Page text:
If information ends up in the wrong hands, the lives of people very often are immediately at risk.
Look at Iraq; look at Afghanistan, where at great personal physical risk people have gone to the polls and have rejected the appeal from Bin Laden and his allies to stay at home.
Police forces collect information to be used in a public court to get people convicted. Security services gather information that does not necessarily lead to people being prosecuted and in many cases needs to remain confidential.
There are no automatic links between poverty and terrorism. Among millions of poor people in the world, only a few turn to terrorism.
Indiscriminate attacks on civilians ought, under all circumstances, to be illegal in war as in peacetime.
I have never come across a technology that doesn't change. This is inevitable. You have to adapt your systems as technology develops.
Europe has a long and tragic history of mostly domestic terrorism.
The European Borders Agency in Warsaw has been created to help border forces in Europe cooperate more.
I remain optimistic. What we've seen in Europe and the rest of the world is that freedom has a much stronger attraction than radical fundamentalism.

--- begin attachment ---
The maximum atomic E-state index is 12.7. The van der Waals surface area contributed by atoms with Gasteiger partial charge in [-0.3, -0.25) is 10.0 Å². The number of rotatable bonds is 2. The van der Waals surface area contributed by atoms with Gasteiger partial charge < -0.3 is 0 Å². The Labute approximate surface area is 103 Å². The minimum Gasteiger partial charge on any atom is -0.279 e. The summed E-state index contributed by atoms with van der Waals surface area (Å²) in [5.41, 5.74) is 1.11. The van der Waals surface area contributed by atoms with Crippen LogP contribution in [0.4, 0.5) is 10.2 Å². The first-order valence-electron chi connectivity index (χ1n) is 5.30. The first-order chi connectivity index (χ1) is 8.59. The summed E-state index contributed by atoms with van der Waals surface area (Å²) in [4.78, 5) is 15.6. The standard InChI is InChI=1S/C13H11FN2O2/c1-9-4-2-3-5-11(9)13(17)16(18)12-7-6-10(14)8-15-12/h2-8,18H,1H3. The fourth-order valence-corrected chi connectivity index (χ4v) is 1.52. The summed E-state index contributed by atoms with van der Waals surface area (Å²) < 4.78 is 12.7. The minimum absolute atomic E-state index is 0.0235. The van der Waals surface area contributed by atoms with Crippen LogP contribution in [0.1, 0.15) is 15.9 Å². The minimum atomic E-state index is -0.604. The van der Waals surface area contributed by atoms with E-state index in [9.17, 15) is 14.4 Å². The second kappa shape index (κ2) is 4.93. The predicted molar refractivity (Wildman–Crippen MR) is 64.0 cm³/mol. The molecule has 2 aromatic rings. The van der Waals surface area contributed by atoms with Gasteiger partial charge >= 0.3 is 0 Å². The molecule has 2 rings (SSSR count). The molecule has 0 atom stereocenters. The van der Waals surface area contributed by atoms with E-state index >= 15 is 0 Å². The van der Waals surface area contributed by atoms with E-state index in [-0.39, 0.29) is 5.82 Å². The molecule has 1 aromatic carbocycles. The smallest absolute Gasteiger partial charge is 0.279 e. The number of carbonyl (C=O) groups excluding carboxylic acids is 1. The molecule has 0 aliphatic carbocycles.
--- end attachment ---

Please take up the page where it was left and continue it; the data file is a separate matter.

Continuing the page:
In intelligence work, there are limits to the amount of information one can share. Confidentiality is essential.
It's important that we work very closely with moderate Muslim forces locally, nationally and internationally.
The key to tackling Islamist fundamentalism and terrorism from the Islamist community is in the hands of moderate Muslims.
If you combat an international phenomenon, it is indispensable to share information internationally.
If you exchange information internationally, you must strengthen data protection. Those are two sides of the same coin.
Terrorists have failed to trigger mass conflict between Muslims and non-Muslims in Europe. We should draw strength from that fact.